If you’re an Android smartphone user, you might have been wondering if a pay service similar to Apple Pay would be available in the UK.
Well if you have, you can stop now as Google have announced that Android Pay will be launched in the UK in the next few months.
What it does
This technology allows you to make payments in shops and online without needing to have your wallet or card on you. Instead, your smartphone acts as a kind of wallet or purse by storing your card details. When you want to pay for something, you simply hold your phone over a contactless reader and either enter your passcode or use your fingerprint scanner to authorise the payment.
In many respects, the technology is very similar to Apple Pay. So, if you have any experience paying this way – or you know someone who does – then you can probably expect the same sort of thing.
Can I use it?
So long as you’re running Android 4.4 or above and your phone has a near field communication (NFC) chip in it, you should be able to use Android Pay when it is launched in the UK. A quick Google search should help you if you’re unsure whether your phone has an NFC chip.
Whether you will be able to use Android Pay also depends on the provider of your debit or credit card. The banks listed below have all signed up to the service, but there may be more to join up at a later stage.
First Direct Halifax HSBC
Lloyds Bank M&S Bank Bank of Scotland
Nationwide MBNA Santander*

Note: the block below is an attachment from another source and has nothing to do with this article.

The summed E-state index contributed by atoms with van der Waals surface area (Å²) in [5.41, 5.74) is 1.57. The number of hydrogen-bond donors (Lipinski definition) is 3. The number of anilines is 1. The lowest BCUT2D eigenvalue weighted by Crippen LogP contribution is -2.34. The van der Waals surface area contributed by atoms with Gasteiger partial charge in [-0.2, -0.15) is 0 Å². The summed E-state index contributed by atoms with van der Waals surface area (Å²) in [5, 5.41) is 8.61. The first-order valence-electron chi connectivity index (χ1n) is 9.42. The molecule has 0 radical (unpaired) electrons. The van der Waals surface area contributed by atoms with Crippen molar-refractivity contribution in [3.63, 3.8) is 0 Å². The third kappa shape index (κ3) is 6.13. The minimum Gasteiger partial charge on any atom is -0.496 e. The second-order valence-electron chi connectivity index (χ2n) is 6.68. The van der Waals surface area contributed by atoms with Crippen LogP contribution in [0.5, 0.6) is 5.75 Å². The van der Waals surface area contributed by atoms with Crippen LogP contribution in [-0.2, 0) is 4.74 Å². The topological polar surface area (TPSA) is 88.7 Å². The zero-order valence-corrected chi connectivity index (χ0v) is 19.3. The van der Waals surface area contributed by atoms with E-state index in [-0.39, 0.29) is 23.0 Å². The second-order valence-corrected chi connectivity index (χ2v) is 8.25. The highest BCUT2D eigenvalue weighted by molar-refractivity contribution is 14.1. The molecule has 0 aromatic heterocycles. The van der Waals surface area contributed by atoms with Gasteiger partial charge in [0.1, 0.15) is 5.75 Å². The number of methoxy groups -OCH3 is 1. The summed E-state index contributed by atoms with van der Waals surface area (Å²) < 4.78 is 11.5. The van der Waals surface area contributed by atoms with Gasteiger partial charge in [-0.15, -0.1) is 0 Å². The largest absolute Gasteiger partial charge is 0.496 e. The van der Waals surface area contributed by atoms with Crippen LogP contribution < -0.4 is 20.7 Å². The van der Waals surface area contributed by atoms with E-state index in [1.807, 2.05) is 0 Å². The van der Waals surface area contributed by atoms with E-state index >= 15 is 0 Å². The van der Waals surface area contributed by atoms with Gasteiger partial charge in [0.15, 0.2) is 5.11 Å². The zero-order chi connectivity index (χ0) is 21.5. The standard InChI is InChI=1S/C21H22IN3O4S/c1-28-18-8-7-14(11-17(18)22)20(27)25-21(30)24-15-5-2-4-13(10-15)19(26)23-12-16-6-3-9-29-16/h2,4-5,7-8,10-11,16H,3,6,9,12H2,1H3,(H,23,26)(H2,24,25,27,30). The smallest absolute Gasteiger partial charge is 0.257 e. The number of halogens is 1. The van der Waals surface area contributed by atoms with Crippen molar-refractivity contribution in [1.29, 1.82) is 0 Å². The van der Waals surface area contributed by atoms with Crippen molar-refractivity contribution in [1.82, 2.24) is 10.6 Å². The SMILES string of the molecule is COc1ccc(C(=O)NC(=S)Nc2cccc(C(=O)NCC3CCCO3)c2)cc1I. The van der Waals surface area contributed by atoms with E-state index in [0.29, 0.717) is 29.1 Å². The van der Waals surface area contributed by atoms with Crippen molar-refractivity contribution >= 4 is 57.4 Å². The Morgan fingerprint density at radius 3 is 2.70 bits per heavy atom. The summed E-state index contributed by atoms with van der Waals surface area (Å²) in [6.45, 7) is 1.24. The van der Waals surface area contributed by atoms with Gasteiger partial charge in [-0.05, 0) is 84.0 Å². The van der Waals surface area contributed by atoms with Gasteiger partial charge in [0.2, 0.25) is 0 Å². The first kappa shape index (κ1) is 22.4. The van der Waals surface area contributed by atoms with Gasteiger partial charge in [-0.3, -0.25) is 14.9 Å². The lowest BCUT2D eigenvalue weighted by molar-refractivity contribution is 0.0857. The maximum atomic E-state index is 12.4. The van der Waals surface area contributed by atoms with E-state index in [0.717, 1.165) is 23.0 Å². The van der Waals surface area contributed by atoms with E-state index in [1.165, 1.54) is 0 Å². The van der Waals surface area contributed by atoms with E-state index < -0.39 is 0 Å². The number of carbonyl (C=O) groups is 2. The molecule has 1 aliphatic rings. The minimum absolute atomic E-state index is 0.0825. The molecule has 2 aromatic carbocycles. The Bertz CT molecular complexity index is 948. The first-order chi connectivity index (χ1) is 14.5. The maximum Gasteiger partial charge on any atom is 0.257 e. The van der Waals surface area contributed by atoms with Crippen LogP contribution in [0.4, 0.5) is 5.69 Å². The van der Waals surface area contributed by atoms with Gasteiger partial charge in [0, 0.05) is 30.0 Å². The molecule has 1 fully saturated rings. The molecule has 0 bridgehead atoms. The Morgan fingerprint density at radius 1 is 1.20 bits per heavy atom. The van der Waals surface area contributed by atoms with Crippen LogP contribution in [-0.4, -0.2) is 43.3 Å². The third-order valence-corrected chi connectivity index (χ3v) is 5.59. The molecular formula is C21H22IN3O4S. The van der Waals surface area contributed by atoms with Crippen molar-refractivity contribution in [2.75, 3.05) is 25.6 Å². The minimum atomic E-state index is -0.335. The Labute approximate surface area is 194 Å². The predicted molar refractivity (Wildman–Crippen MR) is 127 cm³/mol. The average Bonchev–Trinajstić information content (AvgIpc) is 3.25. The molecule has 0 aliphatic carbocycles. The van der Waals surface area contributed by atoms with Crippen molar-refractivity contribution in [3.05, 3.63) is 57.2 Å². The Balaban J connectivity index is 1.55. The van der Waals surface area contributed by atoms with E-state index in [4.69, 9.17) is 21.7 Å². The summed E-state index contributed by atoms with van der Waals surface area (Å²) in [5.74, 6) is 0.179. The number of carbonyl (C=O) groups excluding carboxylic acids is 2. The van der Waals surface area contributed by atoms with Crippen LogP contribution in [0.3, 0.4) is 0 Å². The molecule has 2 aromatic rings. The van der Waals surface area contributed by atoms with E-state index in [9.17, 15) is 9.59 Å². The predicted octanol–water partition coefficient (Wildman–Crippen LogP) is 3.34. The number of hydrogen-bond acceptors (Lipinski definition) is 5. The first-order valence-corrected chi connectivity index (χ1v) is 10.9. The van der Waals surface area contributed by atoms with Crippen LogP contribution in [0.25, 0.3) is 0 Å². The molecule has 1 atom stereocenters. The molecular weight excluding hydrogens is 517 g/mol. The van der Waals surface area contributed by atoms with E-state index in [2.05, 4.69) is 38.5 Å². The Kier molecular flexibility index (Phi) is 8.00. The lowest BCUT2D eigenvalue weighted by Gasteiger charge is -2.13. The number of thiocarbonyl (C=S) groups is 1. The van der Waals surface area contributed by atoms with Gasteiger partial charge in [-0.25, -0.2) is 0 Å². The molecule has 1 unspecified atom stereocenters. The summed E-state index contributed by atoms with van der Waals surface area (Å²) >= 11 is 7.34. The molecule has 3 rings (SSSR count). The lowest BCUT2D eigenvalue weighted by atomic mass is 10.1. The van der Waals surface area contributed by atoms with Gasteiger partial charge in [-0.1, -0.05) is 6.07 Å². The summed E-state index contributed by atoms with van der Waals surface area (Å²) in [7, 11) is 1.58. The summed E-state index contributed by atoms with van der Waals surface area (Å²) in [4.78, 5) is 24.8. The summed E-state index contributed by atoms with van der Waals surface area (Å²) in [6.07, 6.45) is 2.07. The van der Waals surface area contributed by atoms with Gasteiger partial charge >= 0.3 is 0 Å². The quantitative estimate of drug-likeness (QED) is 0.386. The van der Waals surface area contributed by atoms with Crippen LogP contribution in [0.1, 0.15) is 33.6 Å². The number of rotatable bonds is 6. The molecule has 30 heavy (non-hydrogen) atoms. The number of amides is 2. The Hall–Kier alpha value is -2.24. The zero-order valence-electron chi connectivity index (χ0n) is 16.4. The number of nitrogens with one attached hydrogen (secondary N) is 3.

*Santander plan to be on board before the end of the year.
Both Visa and MasterCard are signed up with the service too.
If you’ve got a Samsung smartphone, fear not! We can expect their own version of this technology to open up in the UK later this year.
Is it safe?
It’s understandable if you’ve got a few concerns about safety. After all, inputting your card details onto your phone might seem a bit risky if you happen to lose your phone.
But, you probably shouldn’t worry too much. The technology has safeguards in place that protect your card details, meaning they are encrypted and can’t be accessed - even by the retailer you purchase from. And, even if you lose your phone, the Android Device Manager lets you lock your phone, replace your password and even wipe your personal details clean off if you wish – all from your computer or laptop!
Unlike many of the newer Apple smartphones, only a handful of Android smartphones offer fingerprint sensor technology. This is one of the most secure ways to pay, as you rely on your own fingerprint rather than a passcode that could be stolen. However, even if your phone doesn’t have this technology, Android Pay is still a really safe way to pay.
At the end of the day, if someone steals your wallet, or you lose it, they will likely have access to all your card details. But, if someone steals your phone, it’s unlikely they will be able to unlock it if you have a passcode or fingerprint sensor in place.
Disclaimer: All information and links are correct at the time of publishing.